What can the glitch do for videogames, other than bring personal benefit into breaking a game? Considering AvP’s glitch, what if it had been intended to work that way, to show a different kind of cause and effect, of narrative potencial? What if it had been consciously applied to other games? It would take keen storytellers and designers to turn the intention into a glitch. After all, if it’s not spontaneous and unpredictable it’s no longer a glitch – just a predetermined function waiting to be triggered. It’s the side effect, rather than intended use, that make it a glitch. But can game design learn anything with the glitch?
Isn’t That Spatial? Every video game has certain benefits and constraints in the way it represents space. Interaction fiction, arcade titles, 2D side-scrollers, isometric RPGs, and first person shooters all have advantages and disadvantages to how they deal with space–some technical in nature, some design-based. This month’s topic invites you to explore the ways games have represented the spatial nature of their storyworlds and what this does for the audience experience. Is it possible to ignore the constancy of spatial relationships in a graphical game? What would such a game look like? Are there ways of representing spatial relationships that we haven’t explored? Do you have ideas for games that could intentionally twist the player’s perception of space, or do you want to write about a game that already has?
I had a good intro lined up but Lose/Lose ate it. In lieu of that, I’ll just say that my plan is to follow up on Corvus’ topic for this month’s Blogs of the Round Table and discuss how the choice of perspective has helped certain games’ themes or genres by framing, limiting or exploring spatial awareness and their relationships with players in several ways.
Comments Off Reverse Psychology
This month’s Round Table challenges you to design a game that deals with a social issue that personally troubles you. The recent months have seen controversy sweep through the video game industry. Whether people are objecting to the use of imagery widely considered to evoke racial stereotypes, or to the gameplay based on violent sexual crimes, or to the fact that anyone would complain about either topic–the discussion has been fierce. This month, contributors to the Round Table are invited to design a game that focuses on racism, rape, domestic violence, cruelty to animals, genocide, or any other serious, and potentially hot-button, topic.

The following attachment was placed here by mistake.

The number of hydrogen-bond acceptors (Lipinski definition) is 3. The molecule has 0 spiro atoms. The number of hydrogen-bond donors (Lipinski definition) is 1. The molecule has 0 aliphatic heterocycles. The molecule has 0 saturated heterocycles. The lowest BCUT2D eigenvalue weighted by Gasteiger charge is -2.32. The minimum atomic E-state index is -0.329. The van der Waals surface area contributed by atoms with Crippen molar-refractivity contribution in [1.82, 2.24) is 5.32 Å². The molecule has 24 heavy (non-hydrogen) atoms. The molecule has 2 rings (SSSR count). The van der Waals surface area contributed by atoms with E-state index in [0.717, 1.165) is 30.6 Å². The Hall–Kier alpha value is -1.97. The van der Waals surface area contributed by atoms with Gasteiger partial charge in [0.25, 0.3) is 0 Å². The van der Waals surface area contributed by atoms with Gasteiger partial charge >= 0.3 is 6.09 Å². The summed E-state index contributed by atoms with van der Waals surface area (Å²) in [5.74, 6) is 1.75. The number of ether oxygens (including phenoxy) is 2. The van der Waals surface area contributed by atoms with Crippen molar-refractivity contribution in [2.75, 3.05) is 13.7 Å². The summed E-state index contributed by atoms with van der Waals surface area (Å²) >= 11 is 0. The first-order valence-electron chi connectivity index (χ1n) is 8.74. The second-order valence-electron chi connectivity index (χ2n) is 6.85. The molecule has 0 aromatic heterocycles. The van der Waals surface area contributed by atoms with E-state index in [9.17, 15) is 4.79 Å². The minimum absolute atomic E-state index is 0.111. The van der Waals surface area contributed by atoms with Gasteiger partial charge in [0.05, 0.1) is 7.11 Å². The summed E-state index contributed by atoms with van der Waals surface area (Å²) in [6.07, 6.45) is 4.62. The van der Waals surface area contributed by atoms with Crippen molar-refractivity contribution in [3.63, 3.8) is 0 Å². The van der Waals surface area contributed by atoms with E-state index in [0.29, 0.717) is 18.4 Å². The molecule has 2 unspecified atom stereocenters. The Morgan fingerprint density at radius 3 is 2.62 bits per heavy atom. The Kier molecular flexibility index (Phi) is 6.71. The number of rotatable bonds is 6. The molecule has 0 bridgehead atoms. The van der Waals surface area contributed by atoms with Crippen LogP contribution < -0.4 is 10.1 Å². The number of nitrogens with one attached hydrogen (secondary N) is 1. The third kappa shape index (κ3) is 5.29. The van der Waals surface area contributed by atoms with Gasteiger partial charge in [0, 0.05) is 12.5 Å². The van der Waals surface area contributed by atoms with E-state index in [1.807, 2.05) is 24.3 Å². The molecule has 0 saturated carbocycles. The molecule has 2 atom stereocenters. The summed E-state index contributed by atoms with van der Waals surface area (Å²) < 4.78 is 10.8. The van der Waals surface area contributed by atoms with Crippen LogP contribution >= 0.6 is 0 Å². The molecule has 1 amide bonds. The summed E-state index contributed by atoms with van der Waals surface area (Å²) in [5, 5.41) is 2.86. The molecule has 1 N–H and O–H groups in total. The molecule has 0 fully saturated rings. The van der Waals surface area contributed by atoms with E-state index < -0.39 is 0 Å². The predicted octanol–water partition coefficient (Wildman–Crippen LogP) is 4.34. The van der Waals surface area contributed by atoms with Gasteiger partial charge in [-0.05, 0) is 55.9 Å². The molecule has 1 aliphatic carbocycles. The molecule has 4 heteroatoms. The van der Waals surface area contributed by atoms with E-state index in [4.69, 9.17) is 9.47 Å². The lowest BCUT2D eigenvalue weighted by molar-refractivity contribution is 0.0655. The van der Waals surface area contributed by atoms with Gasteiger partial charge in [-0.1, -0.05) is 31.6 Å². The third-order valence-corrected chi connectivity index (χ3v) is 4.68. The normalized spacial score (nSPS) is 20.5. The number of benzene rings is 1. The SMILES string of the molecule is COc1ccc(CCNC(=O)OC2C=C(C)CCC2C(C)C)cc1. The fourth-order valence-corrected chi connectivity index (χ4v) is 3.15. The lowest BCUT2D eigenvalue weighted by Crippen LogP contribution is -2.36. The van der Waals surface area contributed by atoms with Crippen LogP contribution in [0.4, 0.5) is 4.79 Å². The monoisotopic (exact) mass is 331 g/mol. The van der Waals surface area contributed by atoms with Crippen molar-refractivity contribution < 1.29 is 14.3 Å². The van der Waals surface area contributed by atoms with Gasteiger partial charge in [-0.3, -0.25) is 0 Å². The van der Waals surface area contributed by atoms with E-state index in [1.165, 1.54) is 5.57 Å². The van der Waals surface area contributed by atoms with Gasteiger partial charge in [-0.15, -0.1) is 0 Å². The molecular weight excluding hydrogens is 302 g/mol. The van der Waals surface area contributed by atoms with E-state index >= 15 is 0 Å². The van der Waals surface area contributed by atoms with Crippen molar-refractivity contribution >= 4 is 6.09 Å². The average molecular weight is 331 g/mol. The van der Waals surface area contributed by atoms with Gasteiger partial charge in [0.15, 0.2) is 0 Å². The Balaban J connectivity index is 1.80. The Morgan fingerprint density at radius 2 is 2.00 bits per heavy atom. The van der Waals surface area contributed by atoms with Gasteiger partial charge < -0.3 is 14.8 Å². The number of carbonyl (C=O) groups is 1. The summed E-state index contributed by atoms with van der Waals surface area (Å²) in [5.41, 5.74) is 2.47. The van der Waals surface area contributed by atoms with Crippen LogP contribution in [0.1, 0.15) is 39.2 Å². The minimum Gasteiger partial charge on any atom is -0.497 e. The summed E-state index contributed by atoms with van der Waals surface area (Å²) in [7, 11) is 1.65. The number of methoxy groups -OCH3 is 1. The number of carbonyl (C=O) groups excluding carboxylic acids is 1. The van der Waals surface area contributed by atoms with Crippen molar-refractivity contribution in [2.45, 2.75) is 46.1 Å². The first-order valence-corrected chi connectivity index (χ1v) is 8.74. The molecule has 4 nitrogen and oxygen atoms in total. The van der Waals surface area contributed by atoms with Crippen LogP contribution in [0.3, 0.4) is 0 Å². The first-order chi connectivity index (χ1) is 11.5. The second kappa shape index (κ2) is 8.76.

In some ways, videogames are unlike any other medium. My favorite aspect, among others, is the way in which they can create an experimental landscape for our fantasies. The result can be seen in most games, from the extensive worlds of Bethesda’s The Elder Scrolls series which appeal to the explorer in us, to the power fantasies of most titles in the role-playing genre. I find this comes with both a blessing and a curse. As much as there are positive examples of the medium’s potential – in the form of collaborative story-telling, for example, and how one can play the roles of characters that were once exclusive to the domains of tabletop RPGs; or to develop friendship networks across social games – there are also games in which the goal, theme or mechanics are conducive to a certain kind of exploratory playground that I find, at best, questionable.
The violence depicted in games like Grand Theft Auto is mostly misinterpreted by the media and non-gamers; to be sure, there is blood and depictions of violence but these are, for the most part, caricatures of a culture of violence that seems ironically pervasive as it seems unnoticed by fervent politicians and concerned parents. How to turn that into a lesson?